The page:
In the summer of 2017, one of my oldest friends and former EMS partner, Darin Daley, (who had since gone on to become a cop), wanted to know how he could “gift” my book Girl Medic to a female co-worker that he also happened to be seeing secretively.
Darin had never cared about my book before, other than reading it and calling it good. He never left a review for it or tried to get anyone else to buy it.
It didn’t take me long to realize that he wanted her to read it because there were many stories about Darin throughout the book. I had warned Darin many times that the co-worker he was interested in was leading him down a wrong road. And that he should be old enough and certainly wise enough to understand.
Unfortunately, Darin was arrested twice in the year 2018. Spent some time in jail. Though I knew his flaws, (we all have them, believe me, I’m not perfect), I did not ever imagine that his flaws would over-take his common sense and that he’d lose everything.
This is an updated version of Girl Medic. You’ll find the story of Darin’s shocking, sad, unraveling in the last chapter.
I tried to a year to help him. But it’s impossible to help someone, when they do not want to help themselves. I’m sure there isn’t one person that knows Darin that isn’t pulling for him to rise from the ashes, leave toxic situations behind, and take his skills and put them to good, productive use.
He was an inspiration because he never complained and his sense of humor remained sharp and strong.
Recently, I’ve learned of a few deaths caused by ALS who were either members of local police departments or close family members of police I know.
And then it was discovered that Bryan Rickards – K9 Officer from Abington- had been diagnosed with ALS in February of this year (after almost a year of searching for an answer as to why his body seemed to be going wonky).
I first met Bryan a long time ago – when I was a Store Detective (security guard – but store detective sounds much more exciting).
I LOVED that job. It was probably the most fun I’ve ever had at a job. I worked for Bloomingdales in the Willow Grove Mall.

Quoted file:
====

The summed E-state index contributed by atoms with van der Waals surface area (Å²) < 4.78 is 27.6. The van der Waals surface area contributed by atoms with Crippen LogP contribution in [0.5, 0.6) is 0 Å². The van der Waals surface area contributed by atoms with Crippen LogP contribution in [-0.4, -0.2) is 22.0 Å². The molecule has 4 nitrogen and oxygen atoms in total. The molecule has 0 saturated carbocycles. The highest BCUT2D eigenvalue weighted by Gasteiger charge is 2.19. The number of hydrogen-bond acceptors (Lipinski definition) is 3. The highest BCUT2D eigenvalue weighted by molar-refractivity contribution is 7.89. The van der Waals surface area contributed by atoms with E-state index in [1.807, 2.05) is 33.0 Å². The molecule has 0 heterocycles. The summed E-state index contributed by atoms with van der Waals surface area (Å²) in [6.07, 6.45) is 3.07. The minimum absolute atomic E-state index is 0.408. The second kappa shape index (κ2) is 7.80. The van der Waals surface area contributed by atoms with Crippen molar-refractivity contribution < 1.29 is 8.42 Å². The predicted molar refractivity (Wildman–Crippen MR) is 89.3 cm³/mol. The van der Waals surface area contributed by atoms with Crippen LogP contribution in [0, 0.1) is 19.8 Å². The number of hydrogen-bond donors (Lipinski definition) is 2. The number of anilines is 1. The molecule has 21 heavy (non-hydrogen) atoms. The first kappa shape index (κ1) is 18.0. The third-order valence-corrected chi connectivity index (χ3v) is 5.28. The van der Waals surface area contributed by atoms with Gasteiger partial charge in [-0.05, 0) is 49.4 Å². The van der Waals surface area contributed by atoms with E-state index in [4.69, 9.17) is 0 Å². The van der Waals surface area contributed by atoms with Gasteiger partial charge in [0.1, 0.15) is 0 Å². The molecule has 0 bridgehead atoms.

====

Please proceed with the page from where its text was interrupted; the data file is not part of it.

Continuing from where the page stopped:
Bryan would often stop by to visit (as would many Abington cops when they were bored). He always made me and my co-workers laugh. He was always funny, optimistic, cheerful. And almost always had a crazy story.
I never had a close relationship with him and didn’t see him very much for years after I quit. Then a few years ago I started to see him once or twice a year at k9 events. Bryan is one of those people as soon as you see him – you can’t help but smile and be happy that he is around.
So when I learned he had ALS – I was heartbroken. And because my father had ALS, it always seems to strike me a bit more because I am all too familiar with the disease.
Lately, I’ve known many sad situations with friends being diagnosed with cancer, friends having strokes, one young death in the family (all w/in a few months). I’m starting to feel like I can’t do ENOUGH or say enough or pray enough (and I’m not even religious).
Bryan had written on his facebook that he doesn’t regard ALS as a punishment, but more as a gift, because it will give him time to heal relationships that need healing and time for him to make peace where needed.
And that was really the only serious thing he has said. He’s been staying positive. His sense of humor is still as on point as ever. Truly, he is inspiring.
One day, last week, I’d shaved the sides of my head a little bit. And then I decided, “HEY, WHY NOT SHAVE MY HEAD!” in order to raise awareness for ALS and funds for Bryan’s Go Fund me that one of his co-worker’s wife had set up for Bryan and his family.
I even put had the barber shave a little Happy Face into the side because Bryan is trying to remain upbeat and happy, and – thinking at work, customers would ask me about it, and I could tell them about Bryan’s story.
Well. This was a bad, bad, bad, idea. It was a good intention, but for me, a bad idea.
Also, knowing Bryan, he probably would much more have appreciated and got a big laugh if I would have put my fake boobs into a pushup bra and wrote BUST ALS across them. Who knows, maybe that’s still an option (it would probably get much more likes and raise more awareness on Instagram than my buzzed/happyface haircut did). To which I thank the very few people who liked it (you know who you are!).
The short lesson of it is that, buzz cuts on girls (even with Happy Faces) does not inspire much conversation with my customers. At a somewhat conservative grocery store.
The cut does not look good on me.
My husband calls me Larry.
Though very kind people say, “Oh, you’ve got the face to pull it off!”
At work the first night, I was so uncomfortable (but never will I be as uncomfortable as Bryan or those struggling with serious illness). I learned many, many lessons about beauty that night and how it influences people. About how we present ourselves to the public and how it does make a difference. Only three people asked me about my hair/the shaved happy face.